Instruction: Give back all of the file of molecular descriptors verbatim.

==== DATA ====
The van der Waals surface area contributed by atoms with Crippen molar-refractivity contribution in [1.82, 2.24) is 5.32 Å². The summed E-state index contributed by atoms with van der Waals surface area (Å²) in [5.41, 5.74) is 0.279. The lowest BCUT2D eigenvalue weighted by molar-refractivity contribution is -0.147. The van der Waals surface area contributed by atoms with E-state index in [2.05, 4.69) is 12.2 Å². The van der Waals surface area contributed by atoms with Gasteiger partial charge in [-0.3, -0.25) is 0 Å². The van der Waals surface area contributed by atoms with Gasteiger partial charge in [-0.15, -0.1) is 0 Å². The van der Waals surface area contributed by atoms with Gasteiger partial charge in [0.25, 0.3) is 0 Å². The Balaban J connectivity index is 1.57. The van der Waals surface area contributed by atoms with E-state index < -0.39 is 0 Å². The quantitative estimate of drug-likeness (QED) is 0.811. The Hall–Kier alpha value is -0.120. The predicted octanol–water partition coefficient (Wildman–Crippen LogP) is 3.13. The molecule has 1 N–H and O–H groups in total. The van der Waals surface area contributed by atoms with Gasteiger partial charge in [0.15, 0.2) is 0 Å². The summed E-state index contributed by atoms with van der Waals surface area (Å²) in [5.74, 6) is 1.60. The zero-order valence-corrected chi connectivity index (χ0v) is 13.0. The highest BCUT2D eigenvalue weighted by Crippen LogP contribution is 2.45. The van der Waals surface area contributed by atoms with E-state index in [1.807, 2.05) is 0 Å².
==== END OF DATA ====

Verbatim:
The van der Waals surface area contributed by atoms with Crippen molar-refractivity contribution in [1.82, 2.24) is 5.32 Å². The summed E-state index contributed by atoms with van der Waals surface area (Å²) in [5.41, 5.74) is 0.279. The lowest BCUT2D eigenvalue weighted by molar-refractivity contribution is -0.147. The van der Waals surface area contributed by atoms with E-state index in [2.05, 4.69) is 12.2 Å². The van der Waals surface area contributed by atoms with Gasteiger partial charge in [-0.3, -0.25) is 0 Å². The van der Waals surface area contributed by atoms with Gasteiger partial charge in [-0.15, -0.1) is 0 Å². The van der Waals surface area contributed by atoms with Gasteiger partial charge in [0.25, 0.3) is 0 Å². The Balaban J connectivity index is 1.57. The van der Waals surface area contributed by atoms with E-state index < -0.39 is 0 Å². The quantitative estimate of drug-likeness (QED) is 0.811. The Hall–Kier alpha value is -0.120. The predicted octanol–water partition coefficient (Wildman–Crippen LogP) is 3.13. The molecule has 1 N–H and O–H groups in total. The van der Waals surface area contributed by atoms with Gasteiger partial charge in [0.15, 0.2) is 0 Å². The summed E-state index contributed by atoms with van der Waals surface area (Å²) in [5.74, 6) is 1.60. The zero-order valence-corrected chi connectivity index (χ0v) is 13.0. The highest BCUT2D eigenvalue weighted by Crippen LogP contribution is 2.45. The van der Waals surface area contributed by atoms with E-state index in [1.807, 2.05) is 0 Å².